I guess this is stage three of our series. You start living more simply by thinking about the changes you would like to make and you make them; then you sort out your financial situation and work on a budget. Either one of the two first steps will generally make you realise that you need to economise and rid your home and food of as many chemicals as possible and that will lead you on to the practicalities of simple living - getting back to basics.
Back when I was a girl, there were few convenience foods and generally food was fresh. During the 1950s, food started to be overly processed and had preservatives added so that it could be sold in supermarkets instead of at little corner shops. Instead of eating rolled oats we started eating corn flakes. Freshly squeezed orange juice was replaced by juice made with oranges from foreign lands, with preservative to help it last a long time and colourings to make it look fresh. Margarine started replacing butter and we spread it on sliced, white, tasteless bread.
There is no doubt about it, the more you do for yourself, the more money you'll save and the more control you'll have over the preservatives and chemicals you live with. When I first started living more simply there were so many things I wanted to do, I needed to prioritise my lists. I decided the best way for me to go would be to concentrate on those things we used a lot of or were a daily need. Enter breadmaking.
This is a rye loaf I made last week.
I love every aspect of breadmaking, maybe because my father was a baker, but the entire process makes me feel good. I like selecting my flours, I like decanting large bags of flour into smaller bins, I like reading new recipes, I like making bread - both in the breadmaker and by hand, I like decorating it with oats, seeds and cornmeal, I like the smell of bread baking and I love serving it up for lunch most days. Every one of those actions reaffirms to me my role of a provider of good food.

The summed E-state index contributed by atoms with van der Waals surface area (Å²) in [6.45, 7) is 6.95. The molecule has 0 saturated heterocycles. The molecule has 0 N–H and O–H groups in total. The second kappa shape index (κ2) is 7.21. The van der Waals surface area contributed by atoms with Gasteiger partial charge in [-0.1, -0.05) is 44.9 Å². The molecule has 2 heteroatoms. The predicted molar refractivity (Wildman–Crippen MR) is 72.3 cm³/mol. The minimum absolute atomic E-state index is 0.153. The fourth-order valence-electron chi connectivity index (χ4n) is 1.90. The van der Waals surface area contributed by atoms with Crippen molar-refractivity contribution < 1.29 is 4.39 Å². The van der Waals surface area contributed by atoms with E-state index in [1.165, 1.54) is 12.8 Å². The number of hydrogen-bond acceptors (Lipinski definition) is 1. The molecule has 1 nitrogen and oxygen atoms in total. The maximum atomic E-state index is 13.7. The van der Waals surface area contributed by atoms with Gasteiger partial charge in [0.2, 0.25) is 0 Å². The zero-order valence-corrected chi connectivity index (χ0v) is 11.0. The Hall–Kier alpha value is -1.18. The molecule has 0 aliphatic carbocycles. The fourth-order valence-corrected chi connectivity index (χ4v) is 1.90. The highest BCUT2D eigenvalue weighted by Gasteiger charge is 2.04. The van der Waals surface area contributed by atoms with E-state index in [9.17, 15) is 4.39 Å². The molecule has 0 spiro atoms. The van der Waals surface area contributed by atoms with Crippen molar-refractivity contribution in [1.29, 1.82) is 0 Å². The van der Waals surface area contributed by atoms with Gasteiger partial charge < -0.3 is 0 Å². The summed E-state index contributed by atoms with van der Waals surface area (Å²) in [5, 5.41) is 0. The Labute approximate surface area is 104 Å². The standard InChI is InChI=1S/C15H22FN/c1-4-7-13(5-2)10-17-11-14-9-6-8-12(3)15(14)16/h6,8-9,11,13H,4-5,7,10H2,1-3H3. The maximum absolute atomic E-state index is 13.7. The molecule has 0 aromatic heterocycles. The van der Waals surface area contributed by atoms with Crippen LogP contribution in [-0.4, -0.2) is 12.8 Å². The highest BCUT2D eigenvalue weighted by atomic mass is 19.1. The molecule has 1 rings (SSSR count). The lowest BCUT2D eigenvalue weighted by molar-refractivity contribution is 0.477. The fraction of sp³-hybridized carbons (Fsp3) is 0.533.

I think I make a pretty good loaf now but that wasn't always the case. Breadmaking is like a mini science experiment that happens in the kitchen every day. Early on I realised that to be good at it, I had to understand the process, not just enjoy the result. If you're going to make good bread consistently and not waste too much flour, you have to know what happens, why you use certain flours and the role of gluten, yeast, salt, butter/oil and water. The place I went to learn these things was Baking 911. There is a menu at the top of the page that will lead you to all sorts of excellent information. There are instructions on how to make cakes, biscuits, muffins etc but of you're interested in breadmaking, go to Bread101. If something goes wrong with your bread, you'll probably find the reason why there.
But today I'll talk about my bread recipe and encourage you to try making your own bread, even if you've never done it before. The recipe below, my general daily loaf, works with most types of flour - you'll just have to adjust the amount of water you use. You can use one type of flour or a combination of flours - whole wheat, rye, corn and barley, whatever. If you're using one of those heavy flours, a good tactic is to add a cup of white flour to the mix. It will make the bread rise more and give you a lighter loaf. This recipe can be made by hand or in the breadmaker, and if you use the breadmaker, you can cook it in the machine or use the dough setting, remove the dough when it's gone through the cycle and bake the bread in your oven. If you use fresh ingredients and follow the recipe you should get a good loaf of bread.